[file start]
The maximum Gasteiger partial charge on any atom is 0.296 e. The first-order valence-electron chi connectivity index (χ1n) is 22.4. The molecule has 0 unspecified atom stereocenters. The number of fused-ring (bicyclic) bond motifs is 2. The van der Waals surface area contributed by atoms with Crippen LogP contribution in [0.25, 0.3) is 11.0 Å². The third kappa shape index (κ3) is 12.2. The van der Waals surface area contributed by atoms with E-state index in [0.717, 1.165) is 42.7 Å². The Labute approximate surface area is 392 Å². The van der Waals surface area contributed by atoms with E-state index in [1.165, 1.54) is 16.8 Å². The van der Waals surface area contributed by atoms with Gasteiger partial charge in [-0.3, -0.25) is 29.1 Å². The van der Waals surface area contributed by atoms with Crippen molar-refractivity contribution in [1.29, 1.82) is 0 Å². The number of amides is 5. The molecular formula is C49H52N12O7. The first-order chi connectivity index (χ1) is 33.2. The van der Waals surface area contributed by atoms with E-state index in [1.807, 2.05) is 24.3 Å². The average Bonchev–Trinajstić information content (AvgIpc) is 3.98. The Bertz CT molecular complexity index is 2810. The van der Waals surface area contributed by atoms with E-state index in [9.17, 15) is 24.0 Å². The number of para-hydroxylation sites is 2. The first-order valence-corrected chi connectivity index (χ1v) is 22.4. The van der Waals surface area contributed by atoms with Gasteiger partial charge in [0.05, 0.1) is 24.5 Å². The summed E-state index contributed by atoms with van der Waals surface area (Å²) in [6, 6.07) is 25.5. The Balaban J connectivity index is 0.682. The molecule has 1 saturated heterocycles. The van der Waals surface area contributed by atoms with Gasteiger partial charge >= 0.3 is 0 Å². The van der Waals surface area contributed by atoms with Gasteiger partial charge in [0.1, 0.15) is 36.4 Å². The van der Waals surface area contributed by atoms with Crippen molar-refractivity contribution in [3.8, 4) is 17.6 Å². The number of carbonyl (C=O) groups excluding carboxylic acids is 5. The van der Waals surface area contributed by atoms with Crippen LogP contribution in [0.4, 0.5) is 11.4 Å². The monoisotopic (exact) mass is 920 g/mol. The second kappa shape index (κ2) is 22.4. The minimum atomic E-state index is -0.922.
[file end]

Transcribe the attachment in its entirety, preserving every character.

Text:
The maximum Gasteiger partial charge on any atom is 0.296 e. The first-order valence-electron chi connectivity index (χ1n) is 22.4. The molecule has 0 unspecified atom stereocenters. The number of fused-ring (bicyclic) bond motifs is 2. The van der Waals surface area contributed by atoms with Crippen LogP contribution in [0.25, 0.3) is 11.0 Å². The third kappa shape index (κ3) is 12.2. The van der Waals surface area contributed by atoms with E-state index in [0.717, 1.165) is 42.7 Å². The Labute approximate surface area is 392 Å². The van der Waals surface area contributed by atoms with E-state index in [1.165, 1.54) is 16.8 Å². The van der Waals surface area contributed by atoms with Gasteiger partial charge in [-0.3, -0.25) is 29.1 Å². The van der Waals surface area contributed by atoms with Crippen molar-refractivity contribution in [1.29, 1.82) is 0 Å². The number of amides is 5. The molecular formula is C49H52N12O7. The first-order chi connectivity index (χ1) is 33.2. The van der Waals surface area contributed by atoms with E-state index in [1.807, 2.05) is 24.3 Å². The average Bonchev–Trinajstić information content (AvgIpc) is 3.98. The Bertz CT molecular complexity index is 2810. The van der Waals surface area contributed by atoms with E-state index in [9.17, 15) is 24.0 Å². The number of para-hydroxylation sites is 2. The first-order valence-corrected chi connectivity index (χ1v) is 22.4. The van der Waals surface area contributed by atoms with Gasteiger partial charge in [0.05, 0.1) is 24.5 Å². The summed E-state index contributed by atoms with van der Waals surface area (Å²) in [6, 6.07) is 25.5. The Balaban J connectivity index is 0.682. The molecule has 1 saturated heterocycles. The van der Waals surface area contributed by atoms with Gasteiger partial charge >= 0.3 is 0 Å². The van der Waals surface area contributed by atoms with Gasteiger partial charge in [0.1, 0.15) is 36.4 Å². The van der Waals surface area contributed by atoms with Crippen molar-refractivity contribution in [3.8, 4) is 17.6 Å². The number of carbonyl (C=O) groups excluding carboxylic acids is 5. The van der Waals surface area contributed by atoms with Crippen LogP contribution in [0.4, 0.5) is 11.4 Å². The monoisotopic (exact) mass is 920 g/mol. The second kappa shape index (κ2) is 22.4. The minimum atomic E-state index is -0.922.